STANFORD, Calif. - Researchers at Stanford University Medical Center have been spreading colds to cancer patients, all in the hope of curing a deadly disease. In the unusual technique, doctors inject a modified cold virus into the liver as a way to kill cancerous cells.
The major benefit of treatment with a modified cold virus is its ability to target cancer while leaving normal cells unharmed. "We want to kill the tumor but not at the expense of the patient," said Daniel Sze, MD, PhD, assistant professor of radiology at Stanford. Sze will present his findings April 8 at the Society of Cardiovascular and Interventional Radiology annual scientific meeting in Baltimore.
Thirty-five cancer patients received various doses of the live virus, which was genetically weakened so that it was not as infectious as a normal cold virus. The patients suffered flu-like symptoms for about a week - minor side-effects when compared to the nausea, weakness and hair loss that results from chemotherapy. Of the 28 patients who received the highest virus dose, each was expected to live only about six months but instead survived closer to a year. Many of their tumors also appeared to shrink and stopped producing abnormal, tumor-associated proteins.
Sze said follow-up studies with more participants will provide a better idea of exactly how effective the treatment may be. "In this trial, we got a hint that it might actually benefit people with cancer," he said, adding that in this phase I study, the main concern was showing that the treatment is safe.
Sze and his colleagues tested their cancer-targeting cold virus in liver tumors that had spread from an original tumor in the colon, although Sze added that the virus is also being studied as a potential treatment for head and neck, ovarian, and pancreatic cancer. Colon cancer is the third-leading cause of cancer death in the United States, and most of those 50,000 annual deaths occur when the primary cancer spreads from the colon to the liver - not simply from the colon cancer alone.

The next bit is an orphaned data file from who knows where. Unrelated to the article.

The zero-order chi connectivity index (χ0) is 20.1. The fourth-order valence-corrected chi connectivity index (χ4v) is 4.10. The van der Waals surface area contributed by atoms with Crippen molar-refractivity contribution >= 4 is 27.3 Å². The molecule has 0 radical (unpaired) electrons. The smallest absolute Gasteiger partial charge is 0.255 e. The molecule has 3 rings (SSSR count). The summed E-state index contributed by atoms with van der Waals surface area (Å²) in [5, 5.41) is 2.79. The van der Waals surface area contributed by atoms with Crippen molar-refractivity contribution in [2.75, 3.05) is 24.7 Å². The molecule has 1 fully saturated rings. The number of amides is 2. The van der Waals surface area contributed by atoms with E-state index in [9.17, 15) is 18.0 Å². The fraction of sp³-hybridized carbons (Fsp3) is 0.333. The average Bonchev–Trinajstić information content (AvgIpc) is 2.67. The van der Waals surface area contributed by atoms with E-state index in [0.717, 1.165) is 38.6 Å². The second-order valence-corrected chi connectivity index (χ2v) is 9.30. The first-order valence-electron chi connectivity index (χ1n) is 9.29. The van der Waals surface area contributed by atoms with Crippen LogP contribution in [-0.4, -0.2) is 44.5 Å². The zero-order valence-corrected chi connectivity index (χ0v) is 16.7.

To place the modified virus in the right location, Sze and his colleagues injected it directly into an artery leading to the liver. The virus then spread throughout the organ, eventually reaching every cancerous cell. Sze said if he injected the virus into a vein in the arm - or if a cancer patient simply caught a normal cold - only a miniscule amount of virus would reach the tumor. Injecting into the artery, however, concentrates the virus where it is needed.
Once in the liver, the modified virus appears to work by taking advantage of a common genetic defect in cancer cells, specifically infecting those cells while bypassing normal cells. Sze said that in about one-half to two-thirds of all cancers, a protein called p53 is defective. "P53 is like a DNA spell checker," he explained. "If it finds typos, it shuts down replication." And if the typo can't be repaired, p53 commands the cell to commit suicide.
In cancerous cells with a defective p53, the cells continue to divide despite a buildup of harmful mutations - or typos - in the DNA. By releasing the brakes on replication, cancer cells can divide aggressively, but these uncontrolled cells have an Achilles heel, Sze said. P53 would normally prevent the modified virus from entering and replicating. With no p53, these aggressive cancer cells lack a defense against the virus.
While researchers understand how the virus kills cells in a test tube, it's still an open question how it kills cancer cells in human patients, but Sze believes the immune system is involved. The tumors swell after being infected by the virus - a hallmark of immune system involvement - and high levels of immune system hormones appear after treatment. In the next round of trials, Sze hopes to better clarify how the treatment works, along with determining which tumors it most effectively fights.
Stanford University Medical Center integrates research, medical education and patient care at its three institutions - Stanford University School of Medicine, Stanford Hospital & Clinics and Lucile Packard Children's Hospital. For more information, please visit the Web site of the medical center's Office of Communication & Public Affairs at http://mednews.stanford.edu.
Materials provided by Stanford University Medical Center. Note: Content may be edited for style and length.
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